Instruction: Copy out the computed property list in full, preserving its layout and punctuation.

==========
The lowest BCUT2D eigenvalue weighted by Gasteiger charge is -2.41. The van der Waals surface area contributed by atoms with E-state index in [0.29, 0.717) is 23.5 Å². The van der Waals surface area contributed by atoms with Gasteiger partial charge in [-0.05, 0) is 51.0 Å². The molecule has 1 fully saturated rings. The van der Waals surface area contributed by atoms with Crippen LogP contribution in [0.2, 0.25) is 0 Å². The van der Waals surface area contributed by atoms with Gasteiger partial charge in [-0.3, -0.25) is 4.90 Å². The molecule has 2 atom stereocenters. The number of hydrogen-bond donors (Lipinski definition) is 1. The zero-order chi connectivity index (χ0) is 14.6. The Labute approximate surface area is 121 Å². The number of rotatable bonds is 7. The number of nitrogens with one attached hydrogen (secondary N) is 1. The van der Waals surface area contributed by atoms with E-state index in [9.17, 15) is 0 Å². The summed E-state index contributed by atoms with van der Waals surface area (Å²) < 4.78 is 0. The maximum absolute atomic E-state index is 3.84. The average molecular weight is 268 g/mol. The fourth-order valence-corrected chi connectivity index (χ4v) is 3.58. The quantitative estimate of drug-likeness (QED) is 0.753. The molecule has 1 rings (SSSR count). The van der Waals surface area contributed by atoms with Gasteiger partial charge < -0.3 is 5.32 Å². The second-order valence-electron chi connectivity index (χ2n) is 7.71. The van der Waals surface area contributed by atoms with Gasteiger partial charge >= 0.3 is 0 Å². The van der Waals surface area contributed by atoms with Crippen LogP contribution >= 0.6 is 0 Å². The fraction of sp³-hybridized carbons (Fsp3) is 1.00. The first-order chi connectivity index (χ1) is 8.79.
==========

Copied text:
The lowest BCUT2D eigenvalue weighted by Gasteiger charge is -2.41. The van der Waals surface area contributed by atoms with E-state index in [0.29, 0.717) is 23.5 Å². The van der Waals surface area contributed by atoms with Gasteiger partial charge in [-0.05, 0) is 51.0 Å². The molecule has 1 fully saturated rings. The van der Waals surface area contributed by atoms with Crippen LogP contribution in [0.2, 0.25) is 0 Å². The van der Waals surface area contributed by atoms with Gasteiger partial charge in [-0.3, -0.25) is 4.90 Å². The molecule has 2 atom stereocenters. The number of hydrogen-bond donors (Lipinski definition) is 1. The zero-order chi connectivity index (χ0) is 14.6. The Labute approximate surface area is 121 Å². The number of rotatable bonds is 7. The number of nitrogens with one attached hydrogen (secondary N) is 1. The van der Waals surface area contributed by atoms with E-state index in [9.17, 15) is 0 Å². The summed E-state index contributed by atoms with van der Waals surface area (Å²) < 4.78 is 0. The maximum absolute atomic E-state index is 3.84. The average molecular weight is 268 g/mol. The fourth-order valence-corrected chi connectivity index (χ4v) is 3.58. The quantitative estimate of drug-likeness (QED) is 0.753. The molecule has 1 rings (SSSR count). The van der Waals surface area contributed by atoms with Gasteiger partial charge < -0.3 is 5.32 Å². The second-order valence-electron chi connectivity index (χ2n) is 7.71. The van der Waals surface area contributed by atoms with Gasteiger partial charge >= 0.3 is 0 Å². The van der Waals surface area contributed by atoms with Crippen LogP contribution >= 0.6 is 0 Å². The fraction of sp³-hybridized carbons (Fsp3) is 1.00. The first-order chi connectivity index (χ1) is 8.79.